Leprosy is a curable disease. In ancient biblical times, however, lepers were required to announce themselves as being “unclean” and were forced to live in isolation. Their only human contact was with others who suffered from the same condition. In the first century of the Christian era, leprosy was not only a terminal disease but considered the outcome of sins passed on through the generations. Disease was considered to be a punishment from God. These beliefs still exist among certain tribal religions, however we believe that Jesus frees us from sin.
The Gospel According to Mark
The leper in the Gospel for the 6th Sunday in Ordinary Time (Mark 1:40-45) must have known this when he approached the Savior begging to be cleaned. Jesus’ response was more than healing the man’s body. Jesus freed him from a life of isolation and loneliness. I firmly believe that depression is quickly becoming the fastest spreading illness of our time. Left untreated, it can be deadly. Unlike leprosy, the depressed person is not easily recognized. People who suffer from depression often lead a life of isolation and a kind of loneliness within themselves. People who misunderstand the illness sometimes think that depression is brought on by the sufferer. Whatever the cause, it is a tragic illness and one that must be taken seriously.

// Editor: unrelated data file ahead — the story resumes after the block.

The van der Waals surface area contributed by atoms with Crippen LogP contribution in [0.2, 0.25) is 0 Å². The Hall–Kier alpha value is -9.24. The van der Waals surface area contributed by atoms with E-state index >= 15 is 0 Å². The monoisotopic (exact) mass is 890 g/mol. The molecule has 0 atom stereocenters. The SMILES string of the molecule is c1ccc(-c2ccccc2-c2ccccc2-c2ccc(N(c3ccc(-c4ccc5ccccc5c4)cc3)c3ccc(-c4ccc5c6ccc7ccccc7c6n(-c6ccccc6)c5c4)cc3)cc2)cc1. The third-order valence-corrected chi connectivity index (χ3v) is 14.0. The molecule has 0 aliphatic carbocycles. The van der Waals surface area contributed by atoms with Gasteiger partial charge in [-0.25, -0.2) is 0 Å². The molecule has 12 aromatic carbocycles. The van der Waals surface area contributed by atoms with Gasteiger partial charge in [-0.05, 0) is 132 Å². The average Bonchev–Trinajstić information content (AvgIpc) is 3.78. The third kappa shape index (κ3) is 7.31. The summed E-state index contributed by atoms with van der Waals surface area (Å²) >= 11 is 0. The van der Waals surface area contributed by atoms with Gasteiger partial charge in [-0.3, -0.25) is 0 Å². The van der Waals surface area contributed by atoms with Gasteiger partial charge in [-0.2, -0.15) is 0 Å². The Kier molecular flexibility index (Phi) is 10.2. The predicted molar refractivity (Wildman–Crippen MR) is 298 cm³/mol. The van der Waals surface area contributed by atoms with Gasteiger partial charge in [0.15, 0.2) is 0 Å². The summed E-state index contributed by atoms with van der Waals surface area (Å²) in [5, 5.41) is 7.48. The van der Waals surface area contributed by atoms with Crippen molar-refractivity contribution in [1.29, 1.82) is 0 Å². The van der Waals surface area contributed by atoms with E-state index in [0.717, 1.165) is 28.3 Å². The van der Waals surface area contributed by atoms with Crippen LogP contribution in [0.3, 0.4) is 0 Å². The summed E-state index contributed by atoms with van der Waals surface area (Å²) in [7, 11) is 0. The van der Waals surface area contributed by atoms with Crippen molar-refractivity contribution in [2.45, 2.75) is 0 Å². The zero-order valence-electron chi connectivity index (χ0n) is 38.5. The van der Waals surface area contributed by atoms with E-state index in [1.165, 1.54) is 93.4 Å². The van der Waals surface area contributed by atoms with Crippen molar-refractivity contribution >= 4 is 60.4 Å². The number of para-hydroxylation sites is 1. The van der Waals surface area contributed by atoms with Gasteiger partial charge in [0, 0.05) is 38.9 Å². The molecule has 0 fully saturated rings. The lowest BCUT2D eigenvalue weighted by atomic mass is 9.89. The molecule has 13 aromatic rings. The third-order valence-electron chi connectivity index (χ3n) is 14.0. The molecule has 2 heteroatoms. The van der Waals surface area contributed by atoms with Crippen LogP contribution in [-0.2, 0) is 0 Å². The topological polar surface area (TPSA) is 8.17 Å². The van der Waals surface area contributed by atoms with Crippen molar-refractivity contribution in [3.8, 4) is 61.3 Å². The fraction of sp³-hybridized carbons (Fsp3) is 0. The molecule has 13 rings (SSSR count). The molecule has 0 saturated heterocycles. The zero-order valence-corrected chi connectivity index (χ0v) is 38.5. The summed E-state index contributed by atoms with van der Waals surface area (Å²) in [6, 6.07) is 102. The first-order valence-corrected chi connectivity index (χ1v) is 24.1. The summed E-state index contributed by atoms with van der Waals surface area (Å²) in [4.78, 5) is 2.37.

Jesus reaches out to heal the sick, but we are called to share the life and words of Jesus. Each of us has been in some way touched by Jesus and it brings us into a deeper understanding of what it means to be a part of the Body of Christ. As the Season of Lent begins, let us move beyond Jesus’ words and become his hands and feet. Part of the paschal mystery means taking up our daily cross and doing what Jesus did by expressing compassion in our attitude and care toward others, even if it means giving something of our self. As we journey toward Lent, let us consider how and what we give so that we can bring healing to ourselves and each other. Reach out and touch a lonely heart.